Some, like Burghley or Belton, are well known, while others like Grimsthorpe or Rockingham, have fewer visitors but can be equally fascinating. In winter, when these houses are closed, day trips to Cambridge, Ely and Lincoln are popular, and there are a great many fine churches within easy distance. Oakham Castle, built around 1180, is open all year and is well worth a visit.
You cannot visit Burghley without experiencing a feeling of awe – for this is the very largest and grandest of houses of the first Elizabethan Age — featuring glorious treasures – paintings, antiques, tapestries, furnishings, wood carvings, porcelain, sculptures and more.
Burghley has been the home of the Cecil family for more than 400 years. The house was built between 1565 and 1587 by William Cecil, Lord High Treasurer to Queen Elizabeth I. The house remains a family home for his descendants and is presently occupied by Orlando and Miranda Rock.
Please Visit the official site http://www.burghley.co.uk/
The original site of Normanton Church would have placed it below the proposed water line of Rutland Water. St Matthew’s church, as it was then known, dated back to 1826 and was of considerable historic value. The Church now stands proudly by the side of Rutland Water and houses a museum with dinosaur fossils, and an Anglo-Saxon skeleton from the reservoir. It also has a fascinating video on the reservoir’s construction.
The main points of Exton Church are the remarkable monuments inside including Grinling Gibbon’s amazing monument to the Third Viscount Campden. According to Pevsner: “There are few churches in England in which English sculpture from the 16th century to the 18th century can be enjoyed so much.”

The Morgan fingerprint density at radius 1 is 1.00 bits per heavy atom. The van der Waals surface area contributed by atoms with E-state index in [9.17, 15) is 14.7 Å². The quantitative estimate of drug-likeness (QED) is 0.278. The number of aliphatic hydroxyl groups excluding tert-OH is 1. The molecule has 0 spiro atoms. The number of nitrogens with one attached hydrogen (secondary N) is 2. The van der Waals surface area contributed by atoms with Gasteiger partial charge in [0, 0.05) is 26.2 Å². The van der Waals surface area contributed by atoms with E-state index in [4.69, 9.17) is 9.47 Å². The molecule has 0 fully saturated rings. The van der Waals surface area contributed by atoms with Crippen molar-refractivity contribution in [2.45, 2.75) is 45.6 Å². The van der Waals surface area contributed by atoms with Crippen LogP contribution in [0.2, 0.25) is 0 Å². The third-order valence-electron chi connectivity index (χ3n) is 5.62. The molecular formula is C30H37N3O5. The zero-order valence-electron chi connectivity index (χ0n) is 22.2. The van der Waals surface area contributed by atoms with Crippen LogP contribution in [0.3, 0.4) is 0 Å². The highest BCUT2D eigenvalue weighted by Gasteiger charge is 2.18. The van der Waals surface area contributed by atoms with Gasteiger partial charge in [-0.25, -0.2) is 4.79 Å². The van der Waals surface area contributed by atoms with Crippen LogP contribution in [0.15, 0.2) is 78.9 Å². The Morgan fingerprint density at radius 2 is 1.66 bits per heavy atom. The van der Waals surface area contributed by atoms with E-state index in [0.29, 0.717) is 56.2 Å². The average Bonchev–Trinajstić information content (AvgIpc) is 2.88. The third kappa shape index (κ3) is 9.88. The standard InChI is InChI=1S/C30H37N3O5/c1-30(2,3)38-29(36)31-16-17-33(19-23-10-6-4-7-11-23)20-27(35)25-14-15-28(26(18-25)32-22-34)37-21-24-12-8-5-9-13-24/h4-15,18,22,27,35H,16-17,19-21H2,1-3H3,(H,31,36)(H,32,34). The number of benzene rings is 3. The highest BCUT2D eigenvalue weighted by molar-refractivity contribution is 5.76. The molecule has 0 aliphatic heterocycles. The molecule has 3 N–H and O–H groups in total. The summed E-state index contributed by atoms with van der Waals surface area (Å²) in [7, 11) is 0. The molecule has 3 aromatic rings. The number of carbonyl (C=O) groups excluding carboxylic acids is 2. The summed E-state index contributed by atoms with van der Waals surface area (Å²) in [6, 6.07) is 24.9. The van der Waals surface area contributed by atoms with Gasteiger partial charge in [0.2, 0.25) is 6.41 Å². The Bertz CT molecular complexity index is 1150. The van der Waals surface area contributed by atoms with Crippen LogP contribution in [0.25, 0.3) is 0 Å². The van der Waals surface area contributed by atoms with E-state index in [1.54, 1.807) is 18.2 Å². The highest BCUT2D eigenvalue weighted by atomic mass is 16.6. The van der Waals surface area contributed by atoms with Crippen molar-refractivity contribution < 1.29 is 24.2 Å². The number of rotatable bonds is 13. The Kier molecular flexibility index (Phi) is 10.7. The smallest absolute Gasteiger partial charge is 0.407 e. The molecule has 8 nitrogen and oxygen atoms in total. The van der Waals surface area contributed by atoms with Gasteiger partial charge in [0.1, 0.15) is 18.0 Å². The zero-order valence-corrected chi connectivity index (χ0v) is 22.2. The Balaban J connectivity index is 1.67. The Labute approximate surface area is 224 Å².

Grimsthorpe Castle is the grandest stately home in Lincolnshire. It can be found four miles north west of Bourne. Grimsthorpe Castle dates back to the 12th century and in 1516, Henry VIII granted the manor to the 10th Baron Willoughby de Eresby on his marriage to Maria de Salinas, kinswoman and lady-in-waiting to the Queen, Catherine of Aragon. It is still the home of the de Eresby family today.
Please Visit the official site www.grimsthorpe.co.uk
Belvoir (pronounced ‘Beaver’) is a fantastic site on the edge of a steep escarpment dominating the broad vale to the North. The Manners family was so old, well connected and wealthy even in 1816 when Wyatt built the present castle that one wonders why the design chosen owes so much to swagger and so little to convenience. Belvoir does of course house a wonderful collection and the statue garden is always worth a visit.
Please Visit the official site http://www.belvoircastle.com/
Belton is an Anglo-Dutch Restoration house built in the last years of Charles II’s reign. The house was designed by the gentleman-architect William Winde and built between 1685 and 1688. It is H-shaped with honey-coloured symmetrical facades crowned by a cupola. A broad flight of steps leads up to a pedimented entrance, which is offset by the steeply pitched roof with domestic dormer windows.